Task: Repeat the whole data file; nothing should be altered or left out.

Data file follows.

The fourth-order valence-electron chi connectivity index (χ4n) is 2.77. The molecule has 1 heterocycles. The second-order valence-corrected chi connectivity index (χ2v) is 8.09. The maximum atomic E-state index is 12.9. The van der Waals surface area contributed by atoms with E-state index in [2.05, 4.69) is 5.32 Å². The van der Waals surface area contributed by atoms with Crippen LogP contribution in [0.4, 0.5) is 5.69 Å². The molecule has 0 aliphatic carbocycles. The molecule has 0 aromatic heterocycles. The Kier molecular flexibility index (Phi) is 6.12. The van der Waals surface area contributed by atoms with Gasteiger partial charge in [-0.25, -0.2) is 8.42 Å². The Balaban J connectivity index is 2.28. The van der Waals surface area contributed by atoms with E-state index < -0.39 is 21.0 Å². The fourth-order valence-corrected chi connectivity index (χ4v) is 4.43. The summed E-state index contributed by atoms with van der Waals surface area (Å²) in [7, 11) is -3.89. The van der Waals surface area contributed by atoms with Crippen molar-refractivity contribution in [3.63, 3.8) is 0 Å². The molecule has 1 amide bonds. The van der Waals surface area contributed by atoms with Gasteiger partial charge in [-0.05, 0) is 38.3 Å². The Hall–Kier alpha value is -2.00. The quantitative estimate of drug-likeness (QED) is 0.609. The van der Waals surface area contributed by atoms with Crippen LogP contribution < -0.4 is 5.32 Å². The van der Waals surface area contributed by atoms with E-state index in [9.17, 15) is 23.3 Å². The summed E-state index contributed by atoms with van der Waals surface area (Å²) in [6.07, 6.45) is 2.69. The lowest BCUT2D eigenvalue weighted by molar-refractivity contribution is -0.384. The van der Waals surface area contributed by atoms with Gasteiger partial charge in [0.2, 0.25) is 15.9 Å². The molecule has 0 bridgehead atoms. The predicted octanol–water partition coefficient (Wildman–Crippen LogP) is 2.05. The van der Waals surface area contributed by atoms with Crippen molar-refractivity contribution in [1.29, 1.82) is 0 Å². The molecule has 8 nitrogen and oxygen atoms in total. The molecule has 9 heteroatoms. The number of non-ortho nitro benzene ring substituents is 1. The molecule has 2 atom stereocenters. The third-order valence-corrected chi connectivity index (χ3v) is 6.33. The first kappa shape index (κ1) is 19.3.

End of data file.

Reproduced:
The fourth-order valence-electron chi connectivity index (χ4n) is 2.77. The molecule has 1 heterocycles. The second-order valence-corrected chi connectivity index (χ2v) is 8.09. The maximum atomic E-state index is 12.9. The van der Waals surface area contributed by atoms with E-state index in [2.05, 4.69) is 5.32 Å². The van der Waals surface area contributed by atoms with Crippen LogP contribution in [0.4, 0.5) is 5.69 Å². The molecule has 0 aliphatic carbocycles. The molecule has 0 aromatic heterocycles. The Kier molecular flexibility index (Phi) is 6.12. The van der Waals surface area contributed by atoms with Gasteiger partial charge in [-0.25, -0.2) is 8.42 Å². The Balaban J connectivity index is 2.28. The van der Waals surface area contributed by atoms with E-state index < -0.39 is 21.0 Å². The fourth-order valence-corrected chi connectivity index (χ4v) is 4.43. The summed E-state index contributed by atoms with van der Waals surface area (Å²) in [7, 11) is -3.89. The van der Waals surface area contributed by atoms with Crippen molar-refractivity contribution in [3.63, 3.8) is 0 Å². The molecule has 1 amide bonds. The van der Waals surface area contributed by atoms with Gasteiger partial charge in [-0.05, 0) is 38.3 Å². The Hall–Kier alpha value is -2.00. The quantitative estimate of drug-likeness (QED) is 0.609. The van der Waals surface area contributed by atoms with Crippen LogP contribution < -0.4 is 5.32 Å². The van der Waals surface area contributed by atoms with E-state index in [9.17, 15) is 23.3 Å². The summed E-state index contributed by atoms with van der Waals surface area (Å²) in [6.07, 6.45) is 2.69. The lowest BCUT2D eigenvalue weighted by molar-refractivity contribution is -0.384. The van der Waals surface area contributed by atoms with Gasteiger partial charge in [0.2, 0.25) is 15.9 Å². The molecule has 0 bridgehead atoms. The predicted octanol–water partition coefficient (Wildman–Crippen LogP) is 2.05. The van der Waals surface area contributed by atoms with Crippen molar-refractivity contribution in [1.29, 1.82) is 0 Å². The molecule has 8 nitrogen and oxygen atoms in total. The molecule has 9 heteroatoms. The number of non-ortho nitro benzene ring substituents is 1. The molecule has 2 atom stereocenters. The third-order valence-corrected chi connectivity index (χ3v) is 6.33. The first kappa shape index (κ1) is 19.3.